Monday, May 26, 2008

A whole new world

I can’t believe two weeks have passed since DJ, as I’ll call him here, arrived. Our sense of time has dissolved so much that we didn’t even realize Memorial Day was here.

It amazes me that things we thought were important a few weeks ago, like checking email every day, just aren’t now. Our days have become a continuous cycle of feeding, changing diapers, changing his clothes once he’s soiled them, holding him, smiling and having staring contests with him. He usually wins.

He’s thrown us a few curveballs already. First, he inherited his father’s blood type, not mine, so there was a danger of jaundice. DJ’s pediatrician thought he should spend time under special lights in the hospital nursery. The lights are designed to help his body process the chemicals that cause jaundice. We planned to have him in the room with us the whole time, so that was disappointing. DJ didn’t seem to mind. In his diaper with cloth “sunglasses” over his eyes under the lights, he looked like he was at the beach.

We minded, though, especially when they had to test his blood every six hours.

And then there’s the nursing. In the hospital, my ob/gyn said his wife called nursing “the second hardest thing you’ll ever do.” She was absolutely right. At this point, nursing takes two hands. The books I read when I was pregnant didn’t discuss what to do when his little arms are flailing between him and me, or how to get him to open his mouth wide enough to latch properly.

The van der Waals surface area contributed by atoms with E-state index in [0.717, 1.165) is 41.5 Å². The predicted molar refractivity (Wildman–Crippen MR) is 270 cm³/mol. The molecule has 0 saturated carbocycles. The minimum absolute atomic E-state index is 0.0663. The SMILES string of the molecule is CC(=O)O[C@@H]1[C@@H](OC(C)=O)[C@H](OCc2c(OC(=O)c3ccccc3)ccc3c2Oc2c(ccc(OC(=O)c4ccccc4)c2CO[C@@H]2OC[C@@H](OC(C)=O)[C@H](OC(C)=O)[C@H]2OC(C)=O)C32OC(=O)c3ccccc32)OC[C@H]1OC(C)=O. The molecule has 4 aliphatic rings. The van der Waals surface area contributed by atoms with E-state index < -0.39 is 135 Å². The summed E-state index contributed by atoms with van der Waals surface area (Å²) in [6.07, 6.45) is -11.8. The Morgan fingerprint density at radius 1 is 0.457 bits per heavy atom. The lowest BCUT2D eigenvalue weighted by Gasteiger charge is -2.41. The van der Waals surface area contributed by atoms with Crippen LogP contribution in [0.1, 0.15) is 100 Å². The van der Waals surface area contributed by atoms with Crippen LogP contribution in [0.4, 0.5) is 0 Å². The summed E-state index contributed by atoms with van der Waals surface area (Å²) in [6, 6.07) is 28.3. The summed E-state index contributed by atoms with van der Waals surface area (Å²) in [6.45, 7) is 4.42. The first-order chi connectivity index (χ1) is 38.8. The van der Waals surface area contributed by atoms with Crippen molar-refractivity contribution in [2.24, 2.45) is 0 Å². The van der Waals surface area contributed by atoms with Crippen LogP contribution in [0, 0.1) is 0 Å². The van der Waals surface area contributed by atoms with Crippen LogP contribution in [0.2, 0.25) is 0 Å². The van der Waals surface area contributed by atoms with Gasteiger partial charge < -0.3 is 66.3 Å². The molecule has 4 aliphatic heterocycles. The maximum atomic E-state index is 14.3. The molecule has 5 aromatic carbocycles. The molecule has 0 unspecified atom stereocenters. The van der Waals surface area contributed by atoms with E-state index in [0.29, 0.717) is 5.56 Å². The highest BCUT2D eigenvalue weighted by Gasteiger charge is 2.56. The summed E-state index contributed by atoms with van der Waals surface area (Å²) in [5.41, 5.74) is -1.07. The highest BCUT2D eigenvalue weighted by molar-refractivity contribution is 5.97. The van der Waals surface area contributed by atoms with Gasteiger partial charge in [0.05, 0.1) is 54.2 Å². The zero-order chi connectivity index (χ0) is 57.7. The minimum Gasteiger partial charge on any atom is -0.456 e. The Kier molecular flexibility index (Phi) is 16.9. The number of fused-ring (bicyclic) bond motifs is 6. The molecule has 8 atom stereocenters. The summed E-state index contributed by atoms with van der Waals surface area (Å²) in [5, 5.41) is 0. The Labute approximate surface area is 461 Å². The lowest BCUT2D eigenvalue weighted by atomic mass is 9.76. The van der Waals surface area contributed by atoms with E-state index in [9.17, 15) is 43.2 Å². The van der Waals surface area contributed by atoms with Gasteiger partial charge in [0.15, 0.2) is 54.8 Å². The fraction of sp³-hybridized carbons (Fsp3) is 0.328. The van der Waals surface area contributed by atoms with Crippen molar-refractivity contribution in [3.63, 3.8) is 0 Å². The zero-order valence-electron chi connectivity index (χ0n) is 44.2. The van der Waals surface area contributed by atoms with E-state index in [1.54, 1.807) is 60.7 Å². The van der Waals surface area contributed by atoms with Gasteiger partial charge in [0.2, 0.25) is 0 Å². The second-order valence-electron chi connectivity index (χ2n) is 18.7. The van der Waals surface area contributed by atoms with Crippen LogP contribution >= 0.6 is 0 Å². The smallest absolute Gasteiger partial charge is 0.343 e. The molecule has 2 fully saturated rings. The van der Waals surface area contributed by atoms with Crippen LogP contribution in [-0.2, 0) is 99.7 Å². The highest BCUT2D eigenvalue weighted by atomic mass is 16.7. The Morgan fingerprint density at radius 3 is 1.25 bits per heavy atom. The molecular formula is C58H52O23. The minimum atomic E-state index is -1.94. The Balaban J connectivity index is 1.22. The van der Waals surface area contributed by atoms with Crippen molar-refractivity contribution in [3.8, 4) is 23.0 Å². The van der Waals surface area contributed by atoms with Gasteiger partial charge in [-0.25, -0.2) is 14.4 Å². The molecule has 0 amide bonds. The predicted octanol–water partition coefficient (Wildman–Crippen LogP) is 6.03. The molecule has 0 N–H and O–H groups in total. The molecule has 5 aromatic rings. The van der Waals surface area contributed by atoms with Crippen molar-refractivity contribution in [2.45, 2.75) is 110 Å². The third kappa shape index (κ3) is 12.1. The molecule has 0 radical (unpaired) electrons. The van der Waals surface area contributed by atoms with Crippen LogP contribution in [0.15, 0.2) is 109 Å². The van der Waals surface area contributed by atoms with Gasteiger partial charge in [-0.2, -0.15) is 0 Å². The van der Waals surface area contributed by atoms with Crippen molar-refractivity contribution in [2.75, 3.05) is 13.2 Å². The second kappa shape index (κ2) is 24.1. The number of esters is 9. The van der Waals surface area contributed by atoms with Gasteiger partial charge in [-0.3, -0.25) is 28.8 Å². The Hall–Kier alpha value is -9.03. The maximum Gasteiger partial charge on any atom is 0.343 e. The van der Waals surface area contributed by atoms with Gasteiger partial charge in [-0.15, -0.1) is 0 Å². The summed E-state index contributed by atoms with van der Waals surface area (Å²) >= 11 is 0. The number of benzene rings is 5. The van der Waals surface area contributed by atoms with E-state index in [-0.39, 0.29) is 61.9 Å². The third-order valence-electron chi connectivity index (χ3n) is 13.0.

It’s important to feed babies every tow or three hours, even if it means waking them up. At night, thankfully, we can let him go four to five hours between feedings.

I now know it’s nearly impossible to intentionally wake a sleeping baby, though there are a million ways to do it accidentally.

Friday, May 2, 2008

The waiting game …

It’s hard to know that your life is going to completely change, but not know when. Will it be an hour? Tomorrow? Three days? A week?

To describe us as feeling antsy is an understatement. We've got lots of restless, nervous energy, but can't focus much.

I still hold onto the fear that I may not realize when labor begins. I know you’re thinking: How could you not notice? It’s supposed to be the worst pain ever. Well, during pregnancy you spend a great deal of time in pain. Your back hurts, pains shoot through your abdomen, bones separate and ache, and then there are the fake contractions (like the real ones, but irregular). The real contractions the doctors told me I have occasionally experienced don't seem to match the descriptions I've read in the baby books.

Here’s what I've been thinking every 20 minutes or so for the last week: is that a shooting pain or a contraction? How long ago was that last shooting pain? Should I write that down?

And now you’re probably thinking, ‘but you’ll know when your water breaks.’ That’s true, but labor starts with a water break in a small percentage of pregnancies.

Every conversation with our families starts with “I’m not in labor,” and I can only imagine how they feel every time the phone rings.

Today we had unexpected entertainment at the doctor’s office. Our highly energetic nurse pantomimed me experiencing my first real contraction and her encounter with other parts of labor’s early stages (I won’t gross you out by elaborating but trust me, it was bad). She also described her problems with yeast and generally had the attitude of a motivational speaker who had just gotten in the employee lounge doughnuts.

The consultation was encouraging and moderately alarming at once.

Luckily, I don’t think we have too much longer to wait. I took a quiz I found in the findingDulcinea Pregnancy Web Guide, called “Am I in labor?” And of course I’m not in labor, as I write this, but the results were encouraging. Of course, the quiz could be completely wrong, and my enthusiasm just wishful thinking.